The Presbyterian Philosopher: The Authorized Biography of Gordon H. Clark
This is the story of Gordon Clark (1902-85), respected philosopher and prolific writer, who held that Christianity, as a logically coherent system, is superior to all other philosophies. Clark fought no wars and conquered no kingdoms. Yet he was a...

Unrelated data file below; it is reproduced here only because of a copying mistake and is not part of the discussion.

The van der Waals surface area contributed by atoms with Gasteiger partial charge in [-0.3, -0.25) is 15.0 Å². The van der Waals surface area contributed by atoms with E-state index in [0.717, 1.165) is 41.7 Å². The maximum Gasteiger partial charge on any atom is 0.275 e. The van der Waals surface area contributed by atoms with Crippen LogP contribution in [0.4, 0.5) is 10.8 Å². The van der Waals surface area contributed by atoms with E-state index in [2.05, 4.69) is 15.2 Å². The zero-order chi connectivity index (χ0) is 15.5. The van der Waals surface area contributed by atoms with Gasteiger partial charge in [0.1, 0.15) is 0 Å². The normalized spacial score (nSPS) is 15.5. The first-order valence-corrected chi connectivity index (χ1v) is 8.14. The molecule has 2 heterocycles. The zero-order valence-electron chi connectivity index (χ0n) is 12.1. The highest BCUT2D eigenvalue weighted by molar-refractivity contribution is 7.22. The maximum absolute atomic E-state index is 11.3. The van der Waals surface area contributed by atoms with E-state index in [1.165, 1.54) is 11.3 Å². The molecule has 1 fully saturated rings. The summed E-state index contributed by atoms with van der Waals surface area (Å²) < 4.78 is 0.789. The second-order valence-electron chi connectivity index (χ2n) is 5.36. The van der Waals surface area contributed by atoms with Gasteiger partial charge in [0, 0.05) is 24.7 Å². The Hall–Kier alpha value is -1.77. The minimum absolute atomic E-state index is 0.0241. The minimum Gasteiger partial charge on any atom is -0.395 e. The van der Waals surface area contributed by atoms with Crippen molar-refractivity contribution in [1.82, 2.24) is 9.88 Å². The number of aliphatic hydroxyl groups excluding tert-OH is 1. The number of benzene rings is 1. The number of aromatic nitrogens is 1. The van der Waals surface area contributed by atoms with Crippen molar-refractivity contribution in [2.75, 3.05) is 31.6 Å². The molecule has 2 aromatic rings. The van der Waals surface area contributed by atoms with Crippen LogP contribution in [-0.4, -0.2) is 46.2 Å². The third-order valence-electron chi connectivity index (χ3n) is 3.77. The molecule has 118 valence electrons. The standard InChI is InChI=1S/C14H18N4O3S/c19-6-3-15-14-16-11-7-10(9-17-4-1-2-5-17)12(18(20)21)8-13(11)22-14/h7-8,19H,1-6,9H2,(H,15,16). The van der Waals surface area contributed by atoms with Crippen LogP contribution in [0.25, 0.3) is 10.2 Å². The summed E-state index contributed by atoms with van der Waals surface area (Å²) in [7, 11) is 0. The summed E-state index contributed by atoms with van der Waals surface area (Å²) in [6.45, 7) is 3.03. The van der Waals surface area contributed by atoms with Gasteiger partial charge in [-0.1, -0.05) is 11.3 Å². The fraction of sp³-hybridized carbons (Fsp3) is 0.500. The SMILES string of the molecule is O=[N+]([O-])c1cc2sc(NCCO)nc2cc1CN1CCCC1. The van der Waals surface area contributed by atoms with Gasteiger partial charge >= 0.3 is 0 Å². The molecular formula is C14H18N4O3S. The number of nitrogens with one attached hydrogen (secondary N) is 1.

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This is the story of Gordon Clark (1902-85), respected philosopher and prolific writer, who held that Christianity, as a logically coherent system, is superior to all other philosophies. Clark fought no wars and conquered no kingdoms. Yet he was a leading figure in many theological wars fought for the Kingdom of God. These battles for the minds and souls of men were every bit as crucial as physical wars between nations. In an age of increasing secularization, he put up an intellectual defense of the Christian faith. This faith, he believed, was a system. All of its parts link together, a luxury of no other philosophy. His stance shows a Christianity that is in fact intellectual, not relying on appeals to emotion or experience. In propounding this view, he encountered frequent opposition, not from the secular world, but from within his own denomination. This biography helps explain why his thought was so profound, why resistance mounted against him, and how his struggles impacted American Presbyterianism. Additionally, this book calls for a reappraisal of Clark's views, which have been maligned by controversy. Understanding and applying his views could significantly fortify Christians combating irrational and non-systematic ideas prevalent in today's churches. It is with great pleasure that I read and analyzed this biography. Matters mentioned in this biography have cleared up many of the lingering questions about the issues that I have had over the years. I suspect that a number of others will welcome those clarifications. The book is comprehensive, but while giving a clear and complete outline of his ministry in various venues, nevertheless focuses upon Clark's views and the responses of various persons to them over the years. The issues over the knowledge of God are thoroughly and fairly discussed, and the reader is left to decide whether or not Clark's view of human and divine attributes is ""cold"" as has been charged. The author seems not to think so, yet on this as on other issues, allows you determine your own opinion from the information that he presents rather objectively. For those who want to know more about the history and work of Gordon Clark, I can confidently recommend this book. --, Founder of The Institute for Nouthetic Studies Dr. Cornelius Van Til was absolutely correct when he stated that "" ... Clark"" was an "" ... outstanding Christian Philosophers of our time."" How can anyone disagree with Dr. Van Til's assessment of Dr. Gordon H. Clark? In this book on the life of Gordon H. Clark, you have the factual events that drove a wedge between Clark and Van Til. Even today the heart of the issue is hidden beneath years of misunderstanding. This is the definitive book on Clark's life, researched and documented by Doug Douma. A must read by laymen, students, pastors, and professors who love Reformed Christian Philosophy and Apologetics. --, President, Whitefield Theological Seminary and College To understand Gordon H. Clark is to understand the New Evangelicalism. As professor of philosophy at Wheaton College in the 1930s he influenced beyond measure their emerging leaders: Carl Henry, Ed Carnell, Paul Jewett, and Ed Clowney. His bigger-picture understanding of culture and Christianity and trenchant way of critiquing Liberalism went far beyond the good-intentioned but shallow Fundamentalism that had gone before. His evaluation of Barth and Bultmann was searchingly critical while recognizing their rejection of the old Liberalism. Cornelius Van Til had also been critical of previous Christian thinking, but his approach had led to a new Reformed narrowness while Clark's own scholarly way provided a more balanced response for our way ahead. I appreciate Douglas Douma's thorough and sympathetic treatment of GHC's work, and I am confident he will show us from Clark where we may find new hope and vigor to focus the Christian gospel against humanistic culture. --, Professor of Church History Emeritus, West